Humans 13,000 Years Ago Were Wise Enough to Recycle

By Stephen Messenger, TreeHugger

Prehistoric humans often get a bad rap as club-wielding knuckleheads, lumbering along in their tacky animal skin outfits, avoiding hungry saber-toothed cats and baths. But while that may be mostly true, archeologists say that some of our earliest ancestors were wiser than many nowadays in at least one regard — they knew to recycle.

According to new research from Catalan Institute of Human Paleoecology and Social Evolution, humans living during the Upper Palaeolithic Age had honed the eco-friendly habit of recycling as far back as 13,000 years ago. Researcher Manuel Vaquero says that discovered stone artifacts from this period show signs of modification, that one tool had been recycled to create an entirely new one.

“In order to identify the recycling, it is necessary to differentiate the two stages of the manipulation sequence of an object: the moment before it is altered and the moment after,” says Vaquero, to Phys Org. “The two are separated by an interval in which the artefact has undergone some form of alteration.”

Stone tools that had been exposed to fire, mostly those with domestic uses, showed the clearest hints of alteration; burnt stones bearing unburned areas seem to evidence an item’s before and after transformation — what it was, and what it was recycled into.

For these prehistoric tool-makers, recycling wasn’t based so much on an eco-minded ideology, but more on convenience and efficiency, among other things:

“It bears economic importance too, since it would have increased the availability of lithic resources, especially during times of scarcity. In addition, it is a relevant factor for interpreting sites because they become not just places to live but also places of resource provision,” states the researcher.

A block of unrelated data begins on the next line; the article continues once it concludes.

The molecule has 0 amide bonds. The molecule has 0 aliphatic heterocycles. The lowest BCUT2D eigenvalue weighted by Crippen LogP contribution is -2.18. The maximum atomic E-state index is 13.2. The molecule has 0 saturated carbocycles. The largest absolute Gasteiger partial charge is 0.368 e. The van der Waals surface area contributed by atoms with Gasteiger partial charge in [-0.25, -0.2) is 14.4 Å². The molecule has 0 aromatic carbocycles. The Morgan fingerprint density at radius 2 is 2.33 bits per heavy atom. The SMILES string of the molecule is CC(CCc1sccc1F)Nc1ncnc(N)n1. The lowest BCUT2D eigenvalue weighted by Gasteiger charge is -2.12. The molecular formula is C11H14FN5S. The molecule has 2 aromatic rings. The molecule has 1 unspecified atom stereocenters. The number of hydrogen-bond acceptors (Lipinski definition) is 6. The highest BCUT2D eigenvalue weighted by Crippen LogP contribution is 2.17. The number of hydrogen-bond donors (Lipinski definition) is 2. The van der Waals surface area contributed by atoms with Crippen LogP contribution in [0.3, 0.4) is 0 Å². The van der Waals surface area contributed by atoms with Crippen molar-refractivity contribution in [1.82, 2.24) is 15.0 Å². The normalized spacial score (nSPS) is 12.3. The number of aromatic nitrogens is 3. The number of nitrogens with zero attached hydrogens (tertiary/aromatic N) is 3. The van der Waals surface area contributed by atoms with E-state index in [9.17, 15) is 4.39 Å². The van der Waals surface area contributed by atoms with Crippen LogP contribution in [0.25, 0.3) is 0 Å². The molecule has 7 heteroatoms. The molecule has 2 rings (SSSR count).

Reusing resources meant that these humans did not have to move around to find raw materials to make their tools, a task that could have taken them far away from camp. “They would simply take an artefact abandoned by those groups who previously inhabited the site.”

It really should come as no surprise that at a time in our history as a species when we were more connected with our natural roots, sustainable practices such as a recycling were second nature. Perhaps we could take a lesson from our great(x650)-grandparents — after all, they knew a thing or two about how to make the most out of the things they used.

And in exchange, we’ll forgive them for the graffiti.



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Sarah M.
Sarah M5 years ago


Kathy Perez
Kathy Johnson5 years ago

thanks. i chuckled some. loved it

Nils Lunde
PlsNoMessage se5 years ago

Yeah, todays human ALWAYS think they have make something new, but most of the time (maybe always?) we just make things for the second time :-)

Diana Roth
Diana Roth5 years ago

Thanks for this article.

Christine Stewart
Christine S5 years ago

It is important to recycle, even if it isn't always economical because landfills are forever! Where do you suppose all the trash is going when current dumps are filled up? Probably some nice canyon that is home to endangered species...

Colleen Prinssen
Colleen Prinssen5 years ago

waste not. want not

andrew h.
- -5 years ago


according to sages- we live in a different Yuga

writings in a book

"The yugas describe a cycle of human development which predicts not only highly advanced ages in the future, but indicates they have occurred in the past as well. "

"The cycle of the yugas is profoundly reassuring in our tense and troubling times. Sri Yukteswar offers a vision of our times as a natural process of growth and development – not an apocalyptic powder keg. It is more like the teenage years before one settles into a mature adulthood. The cycle of the yugas also offers a very high vision of our own inner potential – far greater than you find in your average history text book!"

I have not read this book, but i have read Sri Yukteswar' other book-
just a headsup not an endorsement

"The Yugas
Keys to Understanding Our Hidden Past, Emerging Energy Age, and Enlightened Future
by Joseph Selbie & David Steinmetz"

Nimue Pendragon

And we all know how important it is to recycle stone, you just never know when you're going to run out of it. Well somebody had to say it.

John B.
John B5 years ago

Thanks Molly for posting Mr. Messenger's article. We should make sustainable practices such as a recycling second nature again.

Ajla C.
Past Member 5 years ago

Interesting thanks